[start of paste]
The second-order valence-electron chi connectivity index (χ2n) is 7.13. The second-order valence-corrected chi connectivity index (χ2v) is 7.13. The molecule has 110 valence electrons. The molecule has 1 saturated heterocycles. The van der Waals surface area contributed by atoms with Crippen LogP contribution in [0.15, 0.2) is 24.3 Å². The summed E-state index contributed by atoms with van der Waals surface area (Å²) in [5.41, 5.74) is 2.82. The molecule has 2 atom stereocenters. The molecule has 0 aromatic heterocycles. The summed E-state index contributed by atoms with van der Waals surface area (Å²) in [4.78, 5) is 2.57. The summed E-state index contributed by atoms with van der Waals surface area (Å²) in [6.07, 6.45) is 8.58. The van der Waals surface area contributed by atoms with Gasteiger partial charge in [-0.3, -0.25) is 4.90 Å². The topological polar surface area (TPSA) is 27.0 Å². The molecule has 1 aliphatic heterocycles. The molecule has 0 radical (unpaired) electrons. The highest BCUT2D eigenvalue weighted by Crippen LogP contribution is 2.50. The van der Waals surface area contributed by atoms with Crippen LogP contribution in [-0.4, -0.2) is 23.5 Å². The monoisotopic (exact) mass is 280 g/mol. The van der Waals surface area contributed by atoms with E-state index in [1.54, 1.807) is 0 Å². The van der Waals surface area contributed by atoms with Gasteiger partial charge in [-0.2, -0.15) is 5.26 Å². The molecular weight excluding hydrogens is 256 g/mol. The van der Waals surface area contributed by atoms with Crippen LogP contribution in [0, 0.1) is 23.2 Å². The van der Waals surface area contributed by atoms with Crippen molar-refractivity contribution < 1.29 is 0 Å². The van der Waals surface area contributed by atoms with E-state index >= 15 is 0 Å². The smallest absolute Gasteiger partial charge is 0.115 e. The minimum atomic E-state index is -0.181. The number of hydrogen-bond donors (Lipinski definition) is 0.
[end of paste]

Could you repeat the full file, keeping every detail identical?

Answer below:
The second-order valence-electron chi connectivity index (χ2n) is 7.13. The second-order valence-corrected chi connectivity index (χ2v) is 7.13. The molecule has 110 valence electrons. The molecule has 1 saturated heterocycles. The van der Waals surface area contributed by atoms with Crippen LogP contribution in [0.15, 0.2) is 24.3 Å². The summed E-state index contributed by atoms with van der Waals surface area (Å²) in [5.41, 5.74) is 2.82. The molecule has 2 atom stereocenters. The molecule has 0 aromatic heterocycles. The summed E-state index contributed by atoms with van der Waals surface area (Å²) in [4.78, 5) is 2.57. The summed E-state index contributed by atoms with van der Waals surface area (Å²) in [6.07, 6.45) is 8.58. The van der Waals surface area contributed by atoms with Gasteiger partial charge in [-0.3, -0.25) is 4.90 Å². The topological polar surface area (TPSA) is 27.0 Å². The molecule has 1 aliphatic heterocycles. The molecule has 0 radical (unpaired) electrons. The highest BCUT2D eigenvalue weighted by Crippen LogP contribution is 2.50. The van der Waals surface area contributed by atoms with Crippen LogP contribution in [-0.4, -0.2) is 23.5 Å². The monoisotopic (exact) mass is 280 g/mol. The van der Waals surface area contributed by atoms with E-state index in [1.54, 1.807) is 0 Å². The van der Waals surface area contributed by atoms with Gasteiger partial charge in [-0.2, -0.15) is 5.26 Å². The molecular weight excluding hydrogens is 256 g/mol. The van der Waals surface area contributed by atoms with Crippen LogP contribution in [0, 0.1) is 23.2 Å². The van der Waals surface area contributed by atoms with Crippen molar-refractivity contribution < 1.29 is 0 Å². The van der Waals surface area contributed by atoms with E-state index >= 15 is 0 Å². The smallest absolute Gasteiger partial charge is 0.115 e. The minimum atomic E-state index is -0.181. The number of hydrogen-bond donors (Lipinski definition) is 0.